China has been playing a “smart, quiet game” with its Middle East diplomacy efforts by focusing on trade, allowing it to cement its influence, Vatanka said. China, one of Iran’s largest trade partners, accounts for 22.3% of Iran’s total trade.
Vatanka explained that China could use this opportunity to gain diplomatic leverage over the US.
“China is the country most likely to fill the shoes of the United States,” Vatanka said. “When the US is out of the equation, it might not be a bad move for China to speak up and present themselves as the one actor that can come in – together with the Europeans and the Russians – to fill the vacuum left by the United States.”
Trump has pulled the US out of other major deals in the past, like the Trans-Pacific Partnership in January 2017 and the Paris agreement in June, allowing China to redirect trade agreements in Asia and lead discussions on climate change.
While Trump and other hardline critics of the deal may view the US’s departure as a win, it could alienate the country from the international community and hinder diplomacy with Iran.
Trump has suggested renegotiating a deal with Iran to address its ballistic missile program and its role in wars in Yemen and Syria, as well as eliminating the “sunset clause” allowing some restrictions in the deal to expire.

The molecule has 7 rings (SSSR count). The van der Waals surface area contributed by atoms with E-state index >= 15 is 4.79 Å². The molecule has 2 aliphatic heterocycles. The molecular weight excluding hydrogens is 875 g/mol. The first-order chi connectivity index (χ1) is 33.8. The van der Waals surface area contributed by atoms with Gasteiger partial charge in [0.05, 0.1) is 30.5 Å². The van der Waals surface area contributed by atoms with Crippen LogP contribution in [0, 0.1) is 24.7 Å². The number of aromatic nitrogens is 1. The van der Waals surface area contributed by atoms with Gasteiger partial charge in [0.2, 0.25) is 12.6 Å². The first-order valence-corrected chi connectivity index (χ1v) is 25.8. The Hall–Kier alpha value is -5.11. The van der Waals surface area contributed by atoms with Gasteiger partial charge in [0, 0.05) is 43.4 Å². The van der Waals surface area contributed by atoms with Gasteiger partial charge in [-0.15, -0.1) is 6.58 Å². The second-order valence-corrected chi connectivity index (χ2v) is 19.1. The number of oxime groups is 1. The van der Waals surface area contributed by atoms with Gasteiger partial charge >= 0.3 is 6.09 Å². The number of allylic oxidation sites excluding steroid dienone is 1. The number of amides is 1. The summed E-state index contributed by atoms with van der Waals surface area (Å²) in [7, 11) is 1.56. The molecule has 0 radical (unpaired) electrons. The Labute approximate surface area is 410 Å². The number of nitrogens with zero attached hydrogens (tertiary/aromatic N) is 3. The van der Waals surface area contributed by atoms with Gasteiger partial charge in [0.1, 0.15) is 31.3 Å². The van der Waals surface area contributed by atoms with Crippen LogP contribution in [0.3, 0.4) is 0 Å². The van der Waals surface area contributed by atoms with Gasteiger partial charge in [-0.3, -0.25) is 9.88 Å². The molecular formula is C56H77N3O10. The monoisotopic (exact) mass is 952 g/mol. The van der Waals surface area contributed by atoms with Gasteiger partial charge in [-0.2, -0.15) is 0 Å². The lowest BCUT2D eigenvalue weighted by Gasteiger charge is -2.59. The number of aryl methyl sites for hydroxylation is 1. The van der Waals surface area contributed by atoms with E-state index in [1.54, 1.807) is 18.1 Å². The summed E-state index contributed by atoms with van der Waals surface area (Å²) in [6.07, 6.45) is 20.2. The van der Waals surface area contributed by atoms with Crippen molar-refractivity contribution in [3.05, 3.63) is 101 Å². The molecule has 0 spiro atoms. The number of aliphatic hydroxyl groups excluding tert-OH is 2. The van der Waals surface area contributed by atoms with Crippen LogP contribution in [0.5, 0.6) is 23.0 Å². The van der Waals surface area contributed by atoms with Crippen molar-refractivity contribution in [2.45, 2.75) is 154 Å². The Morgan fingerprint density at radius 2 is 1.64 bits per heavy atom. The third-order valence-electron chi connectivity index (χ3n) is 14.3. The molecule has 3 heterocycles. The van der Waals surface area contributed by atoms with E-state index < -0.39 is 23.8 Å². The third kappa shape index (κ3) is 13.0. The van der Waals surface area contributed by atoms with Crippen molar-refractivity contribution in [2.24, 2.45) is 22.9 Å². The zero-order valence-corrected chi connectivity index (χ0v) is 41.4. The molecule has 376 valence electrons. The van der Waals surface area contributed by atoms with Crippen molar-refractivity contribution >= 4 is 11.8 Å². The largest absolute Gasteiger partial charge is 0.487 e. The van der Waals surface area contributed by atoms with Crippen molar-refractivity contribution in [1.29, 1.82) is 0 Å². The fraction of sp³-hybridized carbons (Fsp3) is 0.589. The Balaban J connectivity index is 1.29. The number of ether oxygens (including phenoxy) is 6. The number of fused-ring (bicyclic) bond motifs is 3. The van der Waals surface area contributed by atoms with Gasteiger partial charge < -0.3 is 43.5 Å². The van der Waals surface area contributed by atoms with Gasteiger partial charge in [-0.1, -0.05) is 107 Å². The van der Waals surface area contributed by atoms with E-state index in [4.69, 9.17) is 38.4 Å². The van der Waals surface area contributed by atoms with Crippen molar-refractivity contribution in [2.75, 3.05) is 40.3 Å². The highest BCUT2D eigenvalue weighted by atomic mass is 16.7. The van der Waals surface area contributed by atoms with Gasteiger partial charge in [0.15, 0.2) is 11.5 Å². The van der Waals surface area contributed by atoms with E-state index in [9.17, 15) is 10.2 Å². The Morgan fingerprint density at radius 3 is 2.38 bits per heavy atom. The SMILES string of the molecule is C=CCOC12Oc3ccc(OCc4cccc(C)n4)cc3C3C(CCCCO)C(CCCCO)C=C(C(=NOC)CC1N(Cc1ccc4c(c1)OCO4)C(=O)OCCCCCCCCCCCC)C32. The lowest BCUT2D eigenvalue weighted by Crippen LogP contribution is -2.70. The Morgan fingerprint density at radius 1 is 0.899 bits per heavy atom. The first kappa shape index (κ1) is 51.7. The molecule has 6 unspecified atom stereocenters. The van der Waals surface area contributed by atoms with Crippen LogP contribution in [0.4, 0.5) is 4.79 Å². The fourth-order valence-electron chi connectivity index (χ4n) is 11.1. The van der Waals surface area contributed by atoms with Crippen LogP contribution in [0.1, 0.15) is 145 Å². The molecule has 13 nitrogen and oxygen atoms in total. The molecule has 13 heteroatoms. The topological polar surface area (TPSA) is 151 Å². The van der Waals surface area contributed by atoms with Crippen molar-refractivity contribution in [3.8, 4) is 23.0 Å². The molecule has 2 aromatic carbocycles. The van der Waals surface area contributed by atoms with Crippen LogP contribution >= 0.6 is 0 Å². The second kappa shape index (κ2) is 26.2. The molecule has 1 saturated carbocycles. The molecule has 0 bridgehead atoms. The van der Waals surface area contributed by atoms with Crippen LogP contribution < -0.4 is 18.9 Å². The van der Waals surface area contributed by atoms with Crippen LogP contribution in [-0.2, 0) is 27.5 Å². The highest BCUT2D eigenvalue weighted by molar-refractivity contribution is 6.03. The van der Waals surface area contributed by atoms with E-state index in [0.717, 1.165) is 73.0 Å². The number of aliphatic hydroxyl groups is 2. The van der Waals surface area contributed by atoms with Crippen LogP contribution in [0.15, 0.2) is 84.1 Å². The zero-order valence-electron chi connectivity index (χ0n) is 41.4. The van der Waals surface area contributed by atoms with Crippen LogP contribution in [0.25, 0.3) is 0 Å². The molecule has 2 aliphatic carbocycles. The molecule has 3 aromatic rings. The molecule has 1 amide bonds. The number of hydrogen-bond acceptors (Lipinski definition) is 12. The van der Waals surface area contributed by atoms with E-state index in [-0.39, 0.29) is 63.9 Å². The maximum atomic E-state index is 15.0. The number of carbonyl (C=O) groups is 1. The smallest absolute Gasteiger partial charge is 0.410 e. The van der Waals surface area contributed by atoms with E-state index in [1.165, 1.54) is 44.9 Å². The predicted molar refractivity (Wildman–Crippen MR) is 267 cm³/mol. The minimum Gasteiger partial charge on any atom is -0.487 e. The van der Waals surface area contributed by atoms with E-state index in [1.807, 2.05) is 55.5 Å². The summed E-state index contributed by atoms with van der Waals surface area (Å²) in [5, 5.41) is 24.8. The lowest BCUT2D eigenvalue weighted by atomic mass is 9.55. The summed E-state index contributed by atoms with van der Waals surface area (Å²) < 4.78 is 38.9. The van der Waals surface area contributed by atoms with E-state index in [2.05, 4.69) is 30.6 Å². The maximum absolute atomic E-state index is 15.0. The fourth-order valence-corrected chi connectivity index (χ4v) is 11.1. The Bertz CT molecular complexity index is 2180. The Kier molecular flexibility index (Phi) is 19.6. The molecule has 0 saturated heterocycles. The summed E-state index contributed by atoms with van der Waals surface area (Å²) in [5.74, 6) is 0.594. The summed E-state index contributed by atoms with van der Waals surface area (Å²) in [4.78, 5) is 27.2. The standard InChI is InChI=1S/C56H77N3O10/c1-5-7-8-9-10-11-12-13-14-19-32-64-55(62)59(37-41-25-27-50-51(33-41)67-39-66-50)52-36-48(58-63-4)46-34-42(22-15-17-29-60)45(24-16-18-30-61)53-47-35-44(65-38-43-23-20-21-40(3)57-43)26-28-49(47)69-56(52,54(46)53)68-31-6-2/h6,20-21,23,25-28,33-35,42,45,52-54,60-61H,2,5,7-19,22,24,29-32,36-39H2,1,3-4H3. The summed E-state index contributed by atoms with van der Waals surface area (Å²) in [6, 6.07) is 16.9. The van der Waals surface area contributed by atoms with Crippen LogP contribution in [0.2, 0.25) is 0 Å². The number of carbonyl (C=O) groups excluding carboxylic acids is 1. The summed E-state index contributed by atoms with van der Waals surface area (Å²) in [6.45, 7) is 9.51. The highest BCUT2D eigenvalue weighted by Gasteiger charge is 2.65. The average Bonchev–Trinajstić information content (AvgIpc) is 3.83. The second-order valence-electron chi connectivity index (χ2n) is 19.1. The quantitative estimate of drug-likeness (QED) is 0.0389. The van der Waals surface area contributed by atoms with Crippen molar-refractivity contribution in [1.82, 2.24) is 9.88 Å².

“Trump could now ask Congress to come back to him with some ideas on what the US could do unilaterally in terms of sanctions,” Vatanka said, though he added that he doubts international actors would follow suit.
“The Russians will stick to the deal, China will stick to the deal, and major European leaders will likely stick to the deal,” Vatanka said. “It will be a tangle between the White House and Congress which Iran doesn’t really care about.”
And Iran is less than eager to come back to the negotiating table with the US.
“There is no way in hell the Iranians at this point would go back and renegotiate with Trump,” Vatanka said.
Iran believes the time to renegotiate the 2015 deal has passed, and it has “no incentive” to talk with parties it feels have not delivered on their end, Vatanka said. That could leave the US alone in its efforts to impose sanctions against Iran.
Left little diplomatic leverage, Trump could shift the focus to military pressure, Vatanka said.
European leaders are likely to be in a difficult position when it comes to upholding the nuclear agreement without the US’s backing.
French President Emmanuel Macron, German Chancellor Angela Merkel, and the UK’s foreign secretary, Boris Johnson, have all made trips to Washington over the past several weeks to urge Trump to remain in the deal.